John J. Bauer, M.D.
Needle Biopsy of Prostate
John J. Bauer, MD, Urologist
The anxiety associated with the words "you need to have a biopsy of your prostate" is often higher than what the biopsy entails, and may be because of why the biopsy is required rather than the biopsy itself.
Prostates are usually biopsied because of the concern that there may be a cancer present. This may be because the prostate does not feel normal on a digital rectal exam (finger exam of the prostate), because the PSA is elevated, or an ultrasound exam of the prostate is abnormal. None of these exams are diagnostic enough on their own or in combination to know if cancer is present or not. Only the biopsy is accurate enough to make the diagnosis of cancer. The digital rectal exam (DRE) feels the size and texture of the prostate. Most cancers feel hard in comparison to the normal prostate and thus a lump or irregularity of the prostate needs further evaluation. The PSA is often elevated in patients with cancer of the prostate, but is NOT the only reason for an elevation. However, it may be the only indication of an underlying cancer. The transrectal ultrasound images the prostate with sound waves. It often "sees" things that the physician is unable to feel with a finger. The usual abnormality associated with a cancer is a hypoechoic lesion, but once again not all hypoechoic lesions are cancer. Thus to be accurate with the diagnosis of cancer, a biopsy must be done so that the pathologist can examine the tissue under the microscope.
The usual biopsy consists of six cores of tissue (six biopsies), one each from the base, mid portion, and apex of the gland from each side of the prostate. Additional biopsies may be done if the ultrasound or rectal exam is abnormal.
We currently use a spring-loaded biopsy gun to do our biopsies that allows us to do each biopsy in about 1/10 of a second. Thus, the pain associated with the biopsy is usually minimal. Patients tell us that almost half the biopsies are not felt, and the remainder is tolerable. There is the discomfort associated with the finger in the rectum as this biopsy is done through the rectum.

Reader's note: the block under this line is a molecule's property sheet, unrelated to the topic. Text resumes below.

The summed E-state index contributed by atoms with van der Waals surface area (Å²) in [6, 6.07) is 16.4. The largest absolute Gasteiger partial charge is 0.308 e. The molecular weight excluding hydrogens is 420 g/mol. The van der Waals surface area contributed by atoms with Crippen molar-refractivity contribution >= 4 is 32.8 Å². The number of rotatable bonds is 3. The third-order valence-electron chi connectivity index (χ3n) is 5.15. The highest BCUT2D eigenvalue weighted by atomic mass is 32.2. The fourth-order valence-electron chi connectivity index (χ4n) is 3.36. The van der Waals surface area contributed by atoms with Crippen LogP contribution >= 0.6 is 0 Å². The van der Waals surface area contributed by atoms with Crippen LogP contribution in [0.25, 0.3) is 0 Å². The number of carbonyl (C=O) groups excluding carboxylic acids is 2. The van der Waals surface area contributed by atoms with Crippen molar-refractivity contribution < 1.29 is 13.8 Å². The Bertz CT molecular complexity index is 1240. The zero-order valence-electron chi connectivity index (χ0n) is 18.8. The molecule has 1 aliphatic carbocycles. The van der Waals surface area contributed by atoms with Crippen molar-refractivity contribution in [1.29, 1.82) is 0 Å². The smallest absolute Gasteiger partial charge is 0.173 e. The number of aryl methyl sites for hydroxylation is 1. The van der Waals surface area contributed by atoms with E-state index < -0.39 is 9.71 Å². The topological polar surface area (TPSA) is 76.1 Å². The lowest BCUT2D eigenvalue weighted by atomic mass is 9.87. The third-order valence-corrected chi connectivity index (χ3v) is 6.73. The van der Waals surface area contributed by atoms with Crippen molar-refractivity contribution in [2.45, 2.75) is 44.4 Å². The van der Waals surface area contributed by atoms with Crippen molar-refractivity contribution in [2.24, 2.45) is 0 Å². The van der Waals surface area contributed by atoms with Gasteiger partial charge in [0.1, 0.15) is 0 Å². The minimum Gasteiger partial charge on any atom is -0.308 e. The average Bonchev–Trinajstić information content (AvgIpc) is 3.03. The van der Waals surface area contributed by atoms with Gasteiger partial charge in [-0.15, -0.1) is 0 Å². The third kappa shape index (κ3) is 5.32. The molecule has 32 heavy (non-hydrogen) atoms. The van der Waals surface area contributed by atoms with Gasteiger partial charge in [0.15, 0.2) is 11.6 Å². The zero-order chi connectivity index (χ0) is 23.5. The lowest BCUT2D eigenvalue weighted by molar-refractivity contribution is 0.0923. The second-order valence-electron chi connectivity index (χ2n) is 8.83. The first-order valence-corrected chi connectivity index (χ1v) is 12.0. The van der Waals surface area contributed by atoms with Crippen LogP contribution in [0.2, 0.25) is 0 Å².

Other potential problems associated with the biopsy include bleeding, either into the rectum or into the urine. Usually this is a minor amount of blood noted with either a small streak of blood on the stool later that day or on the stool the next day or a pink tinged urine. Occasionally, the bleeding may be severe in which the patient moves his bowels a short time later and all of the "stools is blood. This degree of bleeding needs to be stopped immediately by burning the site of the bleeding. It is rare to have enough bleeding into the urine to cause a problem with urination due to the clot in the bladder, but this bleeding also needs to be treated urgently. Blood in the semen is a common problem and may be noted for months after a biopsy either because of a red color or because of a brown colored semen. The other main problem associated with a biopsy is the potential for infection. Because of this, patients are given a short course of antibiotics.
What do we learn from the biopsy? The biopsy establishes whether cancer is truly present or not. No other test is accurate enough to make the diagnosis. Occasionally, even the biopsy fails to make the diagnosis and the biopsy may have to be repeated. The biopsy also allows the pathologist to grade the tumor (how nice looking or how ugly is this tumor). It also helps in staging the tumor (how much is present). All of these help in determining if and how the patient should be treated.
As a rule, the biopsy goes very well with very little problems. For the majority of patients the biopsy is an uncomfortable experience. After the biopsy there are no restrictions with activity, sexual activity, or diet.